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Israel in Canaan Under Joshua and the Judges


THE history of Israel as a nation may be said to commence with their entrance into their own land. All previous to this - from the Paschal night on which Israel was born as a people to the overthrow of Sihon and of Og, the last who would have barred Israel's way to their home - had been only preparatory. During the forty years' wanderings the people had, so to speak, been welded together by the strong hand of Jehovah. But now, when the Lion of Judah couched by the banks of Jordan, Israel was face to face with its grand mission, and the grand task of its national life commenced: to dispossess heathenism, and to plant in its stead the kingdom of God (Psalm 80:8-11), which was destined to strike root and to grow, till, in the fullness of time, it would extend to all nations of the world. *

* Comp. such a Missionary Psalm as the 87th; also such passages as Psalm 96:9; Isaiah 44:5.

Accordingly, when the camp of Israel was pitched at Shittim, a new period commenced. Its history records, first, certain events which had to take place immediately before entering the Land of Promise; next, the conquest, and then the apportionment of the land among the tribes of Israel; and, lastly, in the time of the Judges, side by side, the unfolding of Israel's religious and national condition, and the assertion of those fundamental principles which underlay its very existence as a God-called people. These principles are: - The special relationship of Israel as the people of God towards Jehovah, and Jehovah's special dealings towards them as their King. *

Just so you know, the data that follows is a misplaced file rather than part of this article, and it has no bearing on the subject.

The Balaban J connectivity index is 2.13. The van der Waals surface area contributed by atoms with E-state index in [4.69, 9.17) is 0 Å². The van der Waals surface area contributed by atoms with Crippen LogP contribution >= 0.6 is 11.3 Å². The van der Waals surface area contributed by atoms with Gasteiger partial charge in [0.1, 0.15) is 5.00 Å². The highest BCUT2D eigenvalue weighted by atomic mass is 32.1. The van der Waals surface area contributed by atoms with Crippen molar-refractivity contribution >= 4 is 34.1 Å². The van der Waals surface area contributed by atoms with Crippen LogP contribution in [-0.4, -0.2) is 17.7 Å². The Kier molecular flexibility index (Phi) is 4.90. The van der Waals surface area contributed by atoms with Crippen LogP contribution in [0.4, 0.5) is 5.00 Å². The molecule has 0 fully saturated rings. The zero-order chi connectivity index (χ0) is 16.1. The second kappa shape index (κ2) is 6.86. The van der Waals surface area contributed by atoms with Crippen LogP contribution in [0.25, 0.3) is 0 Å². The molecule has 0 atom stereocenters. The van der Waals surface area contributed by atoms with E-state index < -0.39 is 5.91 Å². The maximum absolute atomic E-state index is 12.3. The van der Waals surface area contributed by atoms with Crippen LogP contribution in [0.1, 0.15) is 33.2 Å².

* Some modern negative critics have even broached the theory - of course, wholly unfounded - that originally the Book of Joshua had formed with the five books of Moses Hexateuch.

The history of the wilderness period had, indeed, been shaped by this two-fold relationship, but its consequences appeared more clearly under Joshua, and most fully in the time of the Judges. When not only Moses, but Joshua, and even the elders who had been his contemporaries had passed away, the people, now settled in the land, were left free to develop those tendencies which had all along existed. Then ensued that alternation of national apostasy and judgment, and of penitent return to God and deliverance, which constitutes, so to speak, the framework on which the Book of Judges is constructed. This part of Israel's history attained alike its highest and its lowest point in Samson, with whom the period of the Judges appropriately closes. For, the administration of Samuel forms only the transition to, and preparation for the establishment of royalty in Israel. But the spiritual import of the whole history of that period is summed up in these words of Holy Scripture (Psalm 44:2-4):

"Thou didst drive out the heathen with Thy hand, and plantedst them: Thou didst afflict the people, and cast them out. For they got not the land in possession by their own sword, neither did their own arm save them, but Thy right hand, and Thine arm, and the light of Thy countenance, because Thou hadst a favor unto them. Thou art my King, O God: command deliverances for Jacob."

The Books of Joshua and of the Judges form the two first portions of what in the Hebrew Canon are designated as the "Former Prophets." *  This, not because their narratives are largely connected with the rise and activity of the prophets, nor yet because their authors were prophets, but rather because the character and contents of these books are prophetic.

* The others are the Books of Samuel and of the Kings.